It was a long way to travel to see a display of such glaring ineptitude, and somehow a long way back in the knowledge that a lavish deal had been done from here in Abu Dhabi to buy the club whose good but hardly exceptional team made us look so abysmal on Sunday.
But it was a grand party at the Stadium of Light – mercifully staged, as you’ll have seen from Pete Sixsmith’s most recent Soapbox, the night before the game – and the visit produced a couple of neat coincidences.
It was not only my first sight and use of my East Stand seat in a long while; it was only my wife’s second game at the stadium. And as we approached turnstile 46, we encountered the dad and daughter pictured above.
Brian Nelson and family, including eight-year-old Jennifer, had just returned from holiday in France. Not just anywhere, but within a few miles of my wife’s birthplace (Le Mans, currently second top of French Ligue 1 for anoraks). Brian described the area where they stayed as Swiss Normandy, and it must be said that Mme Salut! had never heard it called by that name, or Normandie Suisse come to that. Perhaps the smart idea of some enterprising marketing man in this part of western France.
The second coincidence concerns another SAFC-mad Pete, Horan, and Salut! Sunderland‘s occasional photographer Peadar O’Sullivan, a man of Cork City. Both were at my party, never having met before.
Or so they thought.
Peadar at one point found himself telling yet another Pete – Robinson – about the time he was working in London as an IT consultant on a contract at Somerset House. His closest colleague had been a Sunderland fan who one day came to work with a broad grin on his face and insisted on playing him an excited answerphone message from his younger daughter, Emma.
“Dad, I cannot believe it – we’ve beaten the Mags” – Emma may have used another word of similar length instead of Mags – “2-1.”
Dad knew we had, of course. But stuck in London, he was chuffed by her determination to share her own joy with him. “That’s what it means to us Sunderland supporters, to beat Newcastle,” he’d explained at the time to Peadar.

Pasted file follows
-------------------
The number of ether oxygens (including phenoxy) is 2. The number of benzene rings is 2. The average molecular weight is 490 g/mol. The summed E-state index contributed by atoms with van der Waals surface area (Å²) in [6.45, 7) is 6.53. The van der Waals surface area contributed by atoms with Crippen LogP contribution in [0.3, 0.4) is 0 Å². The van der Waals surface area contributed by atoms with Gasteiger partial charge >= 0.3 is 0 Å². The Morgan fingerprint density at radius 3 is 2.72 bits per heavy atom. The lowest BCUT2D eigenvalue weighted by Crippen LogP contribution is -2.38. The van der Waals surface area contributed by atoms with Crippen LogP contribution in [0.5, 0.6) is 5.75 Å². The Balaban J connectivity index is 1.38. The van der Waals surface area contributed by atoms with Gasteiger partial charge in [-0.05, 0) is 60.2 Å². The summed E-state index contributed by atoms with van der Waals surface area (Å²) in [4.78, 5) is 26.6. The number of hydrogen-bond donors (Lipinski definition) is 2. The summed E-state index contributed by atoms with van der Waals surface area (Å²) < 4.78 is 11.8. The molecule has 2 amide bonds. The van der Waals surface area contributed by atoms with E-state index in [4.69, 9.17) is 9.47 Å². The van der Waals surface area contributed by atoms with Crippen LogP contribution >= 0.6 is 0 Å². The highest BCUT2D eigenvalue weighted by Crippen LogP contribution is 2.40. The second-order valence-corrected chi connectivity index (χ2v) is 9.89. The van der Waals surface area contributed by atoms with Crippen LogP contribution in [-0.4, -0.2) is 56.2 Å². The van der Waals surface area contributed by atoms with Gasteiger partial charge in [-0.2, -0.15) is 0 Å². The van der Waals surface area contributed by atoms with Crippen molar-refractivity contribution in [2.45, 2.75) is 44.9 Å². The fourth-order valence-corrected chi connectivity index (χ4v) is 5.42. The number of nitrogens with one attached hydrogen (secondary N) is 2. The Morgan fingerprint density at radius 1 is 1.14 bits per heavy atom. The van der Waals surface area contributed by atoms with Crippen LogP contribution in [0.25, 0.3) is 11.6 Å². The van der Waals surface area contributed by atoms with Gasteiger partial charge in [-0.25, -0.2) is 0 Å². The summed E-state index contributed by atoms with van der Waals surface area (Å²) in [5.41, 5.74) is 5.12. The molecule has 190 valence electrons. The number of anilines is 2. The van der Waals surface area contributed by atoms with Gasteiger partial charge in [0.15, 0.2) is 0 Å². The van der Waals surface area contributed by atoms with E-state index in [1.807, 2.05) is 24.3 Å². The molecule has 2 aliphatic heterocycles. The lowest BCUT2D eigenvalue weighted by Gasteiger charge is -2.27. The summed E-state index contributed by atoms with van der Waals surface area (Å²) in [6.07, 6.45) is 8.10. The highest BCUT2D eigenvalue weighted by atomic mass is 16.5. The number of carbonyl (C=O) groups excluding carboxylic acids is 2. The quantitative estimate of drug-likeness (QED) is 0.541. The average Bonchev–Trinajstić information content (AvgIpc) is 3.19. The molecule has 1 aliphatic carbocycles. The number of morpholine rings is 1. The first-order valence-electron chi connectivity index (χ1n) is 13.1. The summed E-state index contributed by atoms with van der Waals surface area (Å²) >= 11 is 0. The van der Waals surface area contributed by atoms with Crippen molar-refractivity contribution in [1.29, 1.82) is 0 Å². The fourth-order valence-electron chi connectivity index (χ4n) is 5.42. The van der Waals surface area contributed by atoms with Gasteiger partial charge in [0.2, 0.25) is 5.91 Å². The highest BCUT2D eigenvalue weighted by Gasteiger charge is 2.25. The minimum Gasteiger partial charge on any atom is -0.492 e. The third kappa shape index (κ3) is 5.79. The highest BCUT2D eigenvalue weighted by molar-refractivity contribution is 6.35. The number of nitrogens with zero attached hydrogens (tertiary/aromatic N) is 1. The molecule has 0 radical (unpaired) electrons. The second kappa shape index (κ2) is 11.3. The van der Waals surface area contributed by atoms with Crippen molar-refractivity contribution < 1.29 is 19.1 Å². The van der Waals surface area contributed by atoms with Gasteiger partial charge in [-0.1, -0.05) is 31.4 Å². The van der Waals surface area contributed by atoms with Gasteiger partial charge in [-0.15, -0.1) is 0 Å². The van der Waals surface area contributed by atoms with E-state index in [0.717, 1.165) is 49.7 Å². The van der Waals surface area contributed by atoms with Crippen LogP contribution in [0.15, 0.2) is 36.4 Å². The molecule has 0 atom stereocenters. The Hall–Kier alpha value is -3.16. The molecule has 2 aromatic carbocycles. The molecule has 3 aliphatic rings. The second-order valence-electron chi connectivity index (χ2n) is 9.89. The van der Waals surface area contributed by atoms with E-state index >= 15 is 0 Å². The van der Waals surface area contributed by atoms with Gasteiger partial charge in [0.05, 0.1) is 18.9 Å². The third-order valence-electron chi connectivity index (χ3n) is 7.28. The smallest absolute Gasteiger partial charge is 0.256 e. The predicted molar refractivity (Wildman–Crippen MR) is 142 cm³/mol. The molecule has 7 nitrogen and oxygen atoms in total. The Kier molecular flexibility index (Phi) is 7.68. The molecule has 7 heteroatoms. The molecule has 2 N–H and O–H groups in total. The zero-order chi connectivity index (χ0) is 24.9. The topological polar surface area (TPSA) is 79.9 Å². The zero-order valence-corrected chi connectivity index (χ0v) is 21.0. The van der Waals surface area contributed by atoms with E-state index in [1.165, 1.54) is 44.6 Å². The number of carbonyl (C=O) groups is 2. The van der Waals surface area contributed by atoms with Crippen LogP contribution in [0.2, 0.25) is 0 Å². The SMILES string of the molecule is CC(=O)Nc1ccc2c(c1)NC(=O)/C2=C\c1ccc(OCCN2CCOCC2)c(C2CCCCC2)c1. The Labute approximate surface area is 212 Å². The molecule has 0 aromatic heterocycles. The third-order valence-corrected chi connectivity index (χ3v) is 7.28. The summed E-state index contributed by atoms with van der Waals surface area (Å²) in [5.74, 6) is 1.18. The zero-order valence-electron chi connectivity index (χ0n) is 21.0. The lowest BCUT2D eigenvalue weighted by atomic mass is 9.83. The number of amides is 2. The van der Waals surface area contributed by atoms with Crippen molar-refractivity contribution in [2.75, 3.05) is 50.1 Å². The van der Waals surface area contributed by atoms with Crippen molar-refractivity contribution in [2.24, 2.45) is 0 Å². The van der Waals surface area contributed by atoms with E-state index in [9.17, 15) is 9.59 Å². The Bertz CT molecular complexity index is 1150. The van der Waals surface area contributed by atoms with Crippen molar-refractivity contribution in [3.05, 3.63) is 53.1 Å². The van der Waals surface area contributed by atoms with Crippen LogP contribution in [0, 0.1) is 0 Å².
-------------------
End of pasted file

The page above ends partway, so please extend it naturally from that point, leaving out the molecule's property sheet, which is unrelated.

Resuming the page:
On Saturday, Pete Horan overheard the Irishman’s description of this little episode from 1999 – it must have been the morning after the first of those 2-1 wins, the Quinn/Phillips one in the rain. On closer scrutiny, the two of them recognised each other, astonished to have been reunited in such a fashion.
I suspect Peadar had Pete in mind when he sent me a text on Sunday evening that began: “It was a pleasure to meet to you and your friends – some wonderful characters.”
I know what he had in mind when he added: “Shame about the football.”
Somehow it seemed fitting that in common with many other fans, I got absolutely drenched walking miserably from the ground to pick up my things from a friend’s house before catching a train to London. Fitting, but not especially enjoyable.
People sometimes talk in the Middle East of dancing happily in the rain when encountering showers on visits to Europe. But with every layer of clothing soaked, makeup streaming down my wife’s face and the recent memory of wretched football pounding away at the brain, all reasons to feel cheerful had been swept away.
The photos show:
* Brian Nelson and his daughter Jennifer outside the ground, before the game as may be discerned from the absence of any sign of abject misery on their faces
* me, probably as near as I’ll ever get to being on the pitch at the SoL, though I might have got a game in defence had I offered on Sunday
* me with Pete Robinson during our stadium tour